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Former President of Lincoln Center Writes Tell-All Book

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The former president of Lincoln Center has written a book, which will be published shortly. Apparentlhy it addresses all kinds of hot topics, including the demise of City Opera and the tenure of Peter Gelb.

Of interest to ballet fans is that the book also apparently praises the management of City Ballet, particularly Kathryn Brown. FYI, Brown is the architect of the NYCB game practice of closing down the third and fourth rings of the Koch Theater in order to artificially limit the supply of available NYCB tickets. She is also the architect of the price gouging dynamic pricing instituted at NYCB. I guess it's no surprise that a millionaire like Levy would find these developments worthy of praise. He should stop by the theater on a night when the program is relatively weak and see all the empty seats to truly evaluate the effect of these policies.

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I haven't seen the book, of course, not even NYCB much since Martins took it over, but I find some irony in the idea of closing off the upper balconies ("Rings" for the uninitiated; they're the old-fashioned horse-shoe shaped ones) to pump up the ticket prices.

The irony is in what seems to be the contemporary marketing strategy of "involving" the audience market with the dancers as people, via social and other media, vs. the old days when it was the every-nighters in the top of the house who figured out the names of all the dancers, right down to the bottom of the corps, by watching them dance. Now, how many can afford to do that? (I think there was also some thought then that when this mostly-young audience grew up and made more money, they would pay more and move downstairs.)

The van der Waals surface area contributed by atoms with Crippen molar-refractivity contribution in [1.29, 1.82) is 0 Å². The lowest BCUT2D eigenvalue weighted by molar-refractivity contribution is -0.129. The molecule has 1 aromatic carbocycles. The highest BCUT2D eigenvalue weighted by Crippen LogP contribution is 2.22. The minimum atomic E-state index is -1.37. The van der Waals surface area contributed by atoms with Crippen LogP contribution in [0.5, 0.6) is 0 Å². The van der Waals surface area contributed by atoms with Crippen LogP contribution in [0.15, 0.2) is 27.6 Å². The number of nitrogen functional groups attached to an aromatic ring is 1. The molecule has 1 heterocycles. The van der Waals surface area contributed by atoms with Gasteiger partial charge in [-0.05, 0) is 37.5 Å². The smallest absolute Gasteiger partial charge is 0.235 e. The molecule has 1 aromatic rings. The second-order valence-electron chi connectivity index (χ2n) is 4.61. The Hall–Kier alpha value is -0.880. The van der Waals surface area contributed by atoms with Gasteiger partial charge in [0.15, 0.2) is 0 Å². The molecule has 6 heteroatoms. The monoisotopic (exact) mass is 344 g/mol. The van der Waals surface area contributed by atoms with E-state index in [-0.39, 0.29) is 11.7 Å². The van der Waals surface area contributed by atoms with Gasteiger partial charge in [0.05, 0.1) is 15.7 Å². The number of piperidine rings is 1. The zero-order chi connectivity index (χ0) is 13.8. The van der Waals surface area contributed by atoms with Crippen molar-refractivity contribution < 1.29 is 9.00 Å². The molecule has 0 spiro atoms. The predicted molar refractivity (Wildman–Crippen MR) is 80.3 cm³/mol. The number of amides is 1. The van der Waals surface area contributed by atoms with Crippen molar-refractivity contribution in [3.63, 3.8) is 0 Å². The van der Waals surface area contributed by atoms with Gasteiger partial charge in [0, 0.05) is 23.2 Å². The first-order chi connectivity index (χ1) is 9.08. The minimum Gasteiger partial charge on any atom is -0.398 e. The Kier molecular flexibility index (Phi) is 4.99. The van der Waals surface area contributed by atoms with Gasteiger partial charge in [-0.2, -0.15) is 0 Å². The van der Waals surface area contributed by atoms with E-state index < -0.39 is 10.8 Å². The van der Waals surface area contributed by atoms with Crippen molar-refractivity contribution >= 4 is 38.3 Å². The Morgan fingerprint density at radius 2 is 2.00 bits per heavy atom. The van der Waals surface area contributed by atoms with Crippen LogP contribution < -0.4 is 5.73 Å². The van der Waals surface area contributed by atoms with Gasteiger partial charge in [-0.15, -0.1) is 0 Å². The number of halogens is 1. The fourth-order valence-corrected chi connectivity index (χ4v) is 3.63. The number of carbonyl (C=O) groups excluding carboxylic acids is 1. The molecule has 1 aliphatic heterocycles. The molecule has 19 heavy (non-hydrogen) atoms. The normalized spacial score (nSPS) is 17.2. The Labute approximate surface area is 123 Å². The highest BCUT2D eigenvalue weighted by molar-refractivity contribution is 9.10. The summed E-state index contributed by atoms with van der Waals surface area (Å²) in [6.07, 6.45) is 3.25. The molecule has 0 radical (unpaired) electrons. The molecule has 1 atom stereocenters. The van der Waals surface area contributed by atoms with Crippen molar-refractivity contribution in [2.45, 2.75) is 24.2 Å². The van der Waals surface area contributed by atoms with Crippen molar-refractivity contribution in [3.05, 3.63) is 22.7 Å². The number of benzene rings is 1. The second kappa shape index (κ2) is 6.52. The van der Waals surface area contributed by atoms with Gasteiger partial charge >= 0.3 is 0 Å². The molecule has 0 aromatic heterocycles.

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This certainly rings true to me:

These mammoth multipurpose campuses, comparatively few of which house fully professional performing-arts ensembles of any distinction and most of whose auditoriums are far too large for the groups that they do house, have inevitably been forced to shortchange the fine arts in order to stay afloat. Most of them now spend more time presenting rock bands and Broadway road shows than operas, ballets, or orchestral concerts.

One of the reasons this is true around here is because 18 years ago the local symphony orchestra finally moved out of the oversized hangar auditorium with its abysmal acoustics into a proper new concert hall. Now the opera company would like to follow suit by building a more sensibly sized and properly designed opera house and bring the ballet company along. But I wonder whether such plans are feasible outside huge metropolises. The symphony orchestra had always given a substantial number of concerts, in addition to acting as pit orchestra for the opera and ballet. But the opera and ballet companies wouldn't be able to present enough performances, even if they were to increase in number to accommodate the existing audience in a smaller hall, to keep an opera house occupied most of the year. I fear it would result in yet another insufficiently occupied venue. I'm sure there are many equally awful multipurpose halls out there, suitable in reality only for amplified music, but what can be done with them now that they've been built? Knock them down?

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